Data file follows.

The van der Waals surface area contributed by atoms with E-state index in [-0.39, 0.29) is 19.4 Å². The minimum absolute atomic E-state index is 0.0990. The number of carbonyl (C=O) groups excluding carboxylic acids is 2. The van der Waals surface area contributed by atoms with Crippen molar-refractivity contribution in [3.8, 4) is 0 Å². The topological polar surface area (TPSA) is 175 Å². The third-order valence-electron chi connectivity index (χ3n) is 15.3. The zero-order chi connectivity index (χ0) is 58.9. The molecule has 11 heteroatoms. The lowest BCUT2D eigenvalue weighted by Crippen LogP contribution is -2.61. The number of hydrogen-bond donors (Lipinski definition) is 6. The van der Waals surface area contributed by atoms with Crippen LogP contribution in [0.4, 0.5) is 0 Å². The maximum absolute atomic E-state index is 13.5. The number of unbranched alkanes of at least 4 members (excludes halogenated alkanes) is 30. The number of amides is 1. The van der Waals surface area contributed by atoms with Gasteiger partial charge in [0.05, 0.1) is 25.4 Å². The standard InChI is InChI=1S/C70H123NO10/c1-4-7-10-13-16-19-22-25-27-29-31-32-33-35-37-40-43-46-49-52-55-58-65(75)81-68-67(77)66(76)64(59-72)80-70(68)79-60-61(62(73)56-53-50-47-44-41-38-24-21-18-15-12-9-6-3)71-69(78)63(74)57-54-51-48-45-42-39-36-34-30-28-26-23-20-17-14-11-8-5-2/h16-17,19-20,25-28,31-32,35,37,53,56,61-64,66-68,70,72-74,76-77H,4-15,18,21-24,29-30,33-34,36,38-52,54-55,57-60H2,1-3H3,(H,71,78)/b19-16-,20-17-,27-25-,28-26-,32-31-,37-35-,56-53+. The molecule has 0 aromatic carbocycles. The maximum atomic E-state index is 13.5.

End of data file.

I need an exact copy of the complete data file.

The van der Waals surface area contributed by atoms with E-state index in [-0.39, 0.29) is 19.4 Å². The minimum absolute atomic E-state index is 0.0990. The number of carbonyl (C=O) groups excluding carboxylic acids is 2. The van der Waals surface area contributed by atoms with Crippen molar-refractivity contribution in [3.8, 4) is 0 Å². The topological polar surface area (TPSA) is 175 Å². The third-order valence-electron chi connectivity index (χ3n) is 15.3. The zero-order chi connectivity index (χ0) is 58.9. The molecule has 11 heteroatoms. The lowest BCUT2D eigenvalue weighted by Crippen LogP contribution is -2.61. The number of hydrogen-bond donors (Lipinski definition) is 6. The van der Waals surface area contributed by atoms with Crippen LogP contribution in [0.4, 0.5) is 0 Å². The maximum absolute atomic E-state index is 13.5. The number of unbranched alkanes of at least 4 members (excludes halogenated alkanes) is 30. The number of amides is 1. The van der Waals surface area contributed by atoms with Gasteiger partial charge in [0.05, 0.1) is 25.4 Å². The standard InChI is InChI=1S/C70H123NO10/c1-4-7-10-13-16-19-22-25-27-29-31-32-33-35-37-40-43-46-49-52-55-58-65(75)81-68-67(77)66(76)64(59-72)80-70(68)79-60-61(62(73)56-53-50-47-44-41-38-24-21-18-15-12-9-6-3)71-69(78)63(74)57-54-51-48-45-42-39-36-34-30-28-26-23-20-17-14-11-8-5-2/h16-17,19-20,25-28,31-32,35,37,53,56,61-64,66-68,70,72-74,76-77H,4-15,18,21-24,29-30,33-34,36,38-52,54-55,57-60H2,1-3H3,(H,71,78)/b19-16-,20-17-,27-25-,28-26-,32-31-,37-35-,56-53+. The molecule has 0 aromatic carbocycles. The maximum atomic E-state index is 13.5.